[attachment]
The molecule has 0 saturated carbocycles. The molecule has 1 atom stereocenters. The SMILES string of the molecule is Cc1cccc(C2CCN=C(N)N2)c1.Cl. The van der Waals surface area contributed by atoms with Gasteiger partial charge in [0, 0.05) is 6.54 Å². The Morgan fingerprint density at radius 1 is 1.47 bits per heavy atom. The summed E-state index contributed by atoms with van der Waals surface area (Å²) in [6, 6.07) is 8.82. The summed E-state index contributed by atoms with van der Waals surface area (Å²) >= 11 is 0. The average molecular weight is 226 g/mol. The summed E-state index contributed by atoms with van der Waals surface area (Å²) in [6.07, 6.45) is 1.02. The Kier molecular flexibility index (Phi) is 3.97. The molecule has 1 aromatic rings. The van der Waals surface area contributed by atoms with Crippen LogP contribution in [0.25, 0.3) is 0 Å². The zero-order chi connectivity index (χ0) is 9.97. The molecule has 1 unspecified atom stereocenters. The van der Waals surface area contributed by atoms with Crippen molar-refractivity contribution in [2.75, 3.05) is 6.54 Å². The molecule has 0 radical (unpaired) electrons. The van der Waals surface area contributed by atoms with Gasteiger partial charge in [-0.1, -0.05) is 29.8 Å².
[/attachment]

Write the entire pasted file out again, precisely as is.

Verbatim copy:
The molecule has 0 saturated carbocycles. The molecule has 1 atom stereocenters. The SMILES string of the molecule is Cc1cccc(C2CCN=C(N)N2)c1.Cl. The van der Waals surface area contributed by atoms with Gasteiger partial charge in [0, 0.05) is 6.54 Å². The Morgan fingerprint density at radius 1 is 1.47 bits per heavy atom. The summed E-state index contributed by atoms with van der Waals surface area (Å²) in [6, 6.07) is 8.82. The summed E-state index contributed by atoms with van der Waals surface area (Å²) >= 11 is 0. The average molecular weight is 226 g/mol. The summed E-state index contributed by atoms with van der Waals surface area (Å²) in [6.07, 6.45) is 1.02. The Kier molecular flexibility index (Phi) is 3.97. The molecule has 1 aromatic rings. The van der Waals surface area contributed by atoms with Crippen LogP contribution in [0.25, 0.3) is 0 Å². The zero-order chi connectivity index (χ0) is 9.97. The molecule has 1 unspecified atom stereocenters. The van der Waals surface area contributed by atoms with Crippen molar-refractivity contribution in [2.75, 3.05) is 6.54 Å². The molecule has 0 radical (unpaired) electrons. The van der Waals surface area contributed by atoms with Gasteiger partial charge in [-0.1, -0.05) is 29.8 Å².